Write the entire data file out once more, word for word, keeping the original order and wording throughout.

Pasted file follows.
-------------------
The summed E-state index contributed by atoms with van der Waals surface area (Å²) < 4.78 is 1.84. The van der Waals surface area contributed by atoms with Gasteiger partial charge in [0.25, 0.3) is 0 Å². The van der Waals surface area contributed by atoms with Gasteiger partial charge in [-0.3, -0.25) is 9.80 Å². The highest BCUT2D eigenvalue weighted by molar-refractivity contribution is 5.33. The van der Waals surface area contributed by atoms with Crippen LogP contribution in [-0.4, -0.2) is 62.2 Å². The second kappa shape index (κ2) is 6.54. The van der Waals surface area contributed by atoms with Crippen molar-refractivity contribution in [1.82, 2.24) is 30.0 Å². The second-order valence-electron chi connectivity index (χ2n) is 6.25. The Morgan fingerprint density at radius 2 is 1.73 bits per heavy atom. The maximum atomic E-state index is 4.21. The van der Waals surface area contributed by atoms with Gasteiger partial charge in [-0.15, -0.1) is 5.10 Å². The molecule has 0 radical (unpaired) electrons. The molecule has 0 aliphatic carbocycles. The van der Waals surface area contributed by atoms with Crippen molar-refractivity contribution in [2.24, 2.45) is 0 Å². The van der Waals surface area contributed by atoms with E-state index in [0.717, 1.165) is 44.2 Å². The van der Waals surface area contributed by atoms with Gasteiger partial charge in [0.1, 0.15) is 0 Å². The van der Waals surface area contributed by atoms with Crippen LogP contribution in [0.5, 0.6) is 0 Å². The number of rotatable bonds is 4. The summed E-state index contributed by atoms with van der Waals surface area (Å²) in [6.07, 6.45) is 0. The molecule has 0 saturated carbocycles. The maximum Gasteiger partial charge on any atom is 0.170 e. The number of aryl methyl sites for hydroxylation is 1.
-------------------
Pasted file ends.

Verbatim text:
The summed E-state index contributed by atoms with van der Waals surface area (Å²) < 4.78 is 1.84. The van der Waals surface area contributed by atoms with Gasteiger partial charge in [0.25, 0.3) is 0 Å². The van der Waals surface area contributed by atoms with Gasteiger partial charge in [-0.3, -0.25) is 9.80 Å². The highest BCUT2D eigenvalue weighted by molar-refractivity contribution is 5.33. The van der Waals surface area contributed by atoms with Crippen LogP contribution in [-0.4, -0.2) is 62.2 Å². The second kappa shape index (κ2) is 6.54. The van der Waals surface area contributed by atoms with Crippen molar-refractivity contribution in [1.82, 2.24) is 30.0 Å². The second-order valence-electron chi connectivity index (χ2n) is 6.25. The Morgan fingerprint density at radius 2 is 1.73 bits per heavy atom. The maximum atomic E-state index is 4.21. The van der Waals surface area contributed by atoms with Gasteiger partial charge in [-0.15, -0.1) is 5.10 Å². The molecule has 0 radical (unpaired) electrons. The molecule has 0 aliphatic carbocycles. The van der Waals surface area contributed by atoms with Crippen molar-refractivity contribution in [2.24, 2.45) is 0 Å². The van der Waals surface area contributed by atoms with E-state index in [0.717, 1.165) is 44.2 Å². The van der Waals surface area contributed by atoms with Gasteiger partial charge in [0.1, 0.15) is 0 Å². The van der Waals surface area contributed by atoms with Crippen LogP contribution in [0.5, 0.6) is 0 Å². The number of rotatable bonds is 4. The summed E-state index contributed by atoms with van der Waals surface area (Å²) in [6.07, 6.45) is 0. The molecule has 0 saturated carbocycles. The maximum Gasteiger partial charge on any atom is 0.170 e. The number of aryl methyl sites for hydroxylation is 1.